either," McQuaid said. To me, he added: "I hope you got those lizards
out of the wash."
"They're in the
sink," I said. I leaned over to look in. One lizard was in the sink. The
other was missing, and so was the drain cover. The absent lizard had probably
gone down the drain.
In Wales, a sprig of
mistletoe gathered on Midsummer Eve is placed under the pillow to induce prophetic
has long been known as "allheal, " a plant with many medicinal
applications. It has a long tradition of use as a remedy for epilepsy and other
convulsive disorders, and as a heart tonic, in place of foxglove (digitalis).
American mistletoe was used by Indians to treat toothache, measles, and dog
When we got to the crime scene a
half-hour later, Swenson's body still lay on the ground, probably because the
local Justice of the Peace had arrived only a few minutes before we did. In
Texas, when death by foul play is suspected, a JP is supposed to inspect the
scene and file a report—an archaic requirement that sometimes causes a fair
amount of confusion and delay. This particular JP was a man named Bull Arnold,
who is not known for his high intellectual achievements or his skills in
diplomacy. He's coming up for reelection next year, and there's going to be
some stiff competition for the post. I know that Blackie, for one, will be just
as glad if Bull loses.
Bull is a
loud-talking, barrel-chested man who moves as slow as molasses on a cold
December morning. This morning was plenty cold too, with the temperature
hovering around 35 degrees and a chill drizzle misting through the air. Blackie
and his deputy, who was holding a camera, were standing beside the sheriff's
car, talking to Bull. They were wearing hooded yellow slickers, and McQuaid and
I pulled on our own slickers as we got out of the truck. McQuaid left his cane
in the truck. Macho pride, I thought. But I was glad to see him getting around
Bull squinted at us through rain-spotted glasses.
He took the damp cigar out of his mouth. "Well, if it ain't McQuaid,"
he bellowed. "Thought they booted you outta the chief's job a coupla
months ago and put that goldanged woman in your place. What the hail you doin'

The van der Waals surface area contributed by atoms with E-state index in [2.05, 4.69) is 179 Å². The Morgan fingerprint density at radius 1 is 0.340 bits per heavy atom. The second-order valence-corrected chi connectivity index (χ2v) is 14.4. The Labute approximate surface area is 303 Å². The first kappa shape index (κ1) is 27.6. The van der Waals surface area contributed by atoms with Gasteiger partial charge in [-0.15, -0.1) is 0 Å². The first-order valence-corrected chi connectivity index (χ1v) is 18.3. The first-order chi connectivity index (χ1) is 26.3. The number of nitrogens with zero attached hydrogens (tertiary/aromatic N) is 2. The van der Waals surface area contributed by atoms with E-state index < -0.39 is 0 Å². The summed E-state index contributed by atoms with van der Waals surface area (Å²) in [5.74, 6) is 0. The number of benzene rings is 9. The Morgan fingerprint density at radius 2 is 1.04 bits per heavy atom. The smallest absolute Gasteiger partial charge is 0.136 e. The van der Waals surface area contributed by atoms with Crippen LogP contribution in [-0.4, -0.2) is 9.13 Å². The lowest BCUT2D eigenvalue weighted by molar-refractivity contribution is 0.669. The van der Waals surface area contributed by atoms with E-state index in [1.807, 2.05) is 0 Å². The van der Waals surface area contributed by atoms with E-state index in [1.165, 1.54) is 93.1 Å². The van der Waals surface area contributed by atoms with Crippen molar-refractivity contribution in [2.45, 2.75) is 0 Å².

"Oh, just keeping my hand in. Don't want to get rusty, you know." He
turned to Blackie. "How's that goldanged woman of yours, Sheriff?"
"The chief? Hey, she's doing
great." Blackie's eyes lightened. He shot a sidelong glance at Bull.
"She stopped a guy for running a light yesterday and found a quarter-pound
of crack stashed in his trunk."
tough cookie," McQuaid said. He looked directly at Bull, who colored.
"Smart, too. Got the makings of a goldanged good chief." He turned
toward Swenson's body, which was covered with a yellow tarp.
Bull jammed his cigar back in his
mouth. "Seems like it was a hit and run," he barked importantly, to
show that this was his precinct and he was still boss. "That's how I'm
gonna write it up. Somebody came along, accidently clipped him a good 'un, and
got scairt. Fled the scene."
idea what time it happened?" I asked.
Bull gave me a look which suggested that I
shouldn't have been allowed to leave my laundry. "Sometime 'fore dark
yestiddy," he said, gesturing toward an aluminum ladder that was leaning
against a hackberry tree. "It looks like he wuz out here trimmin' trees.
Which don't make a hail of a lotta sense." He frowned, and I could see him
wondering why anybody would go to the trouble of trimming hackberries along a
Blackie pursed his
lips. "Hey, Bull, I sure hate for you to stand around out here all morning
and get wet. Why don't you go on back to your office? We'll wrap it up here,
and you can fax me your paperwork."
An EMS ambulance came around the corner and pulled
onto the grass. They weren't running the siren, and they didn't seem in a big
hurry. They'd probably been told that their patient wasn't going to suffer a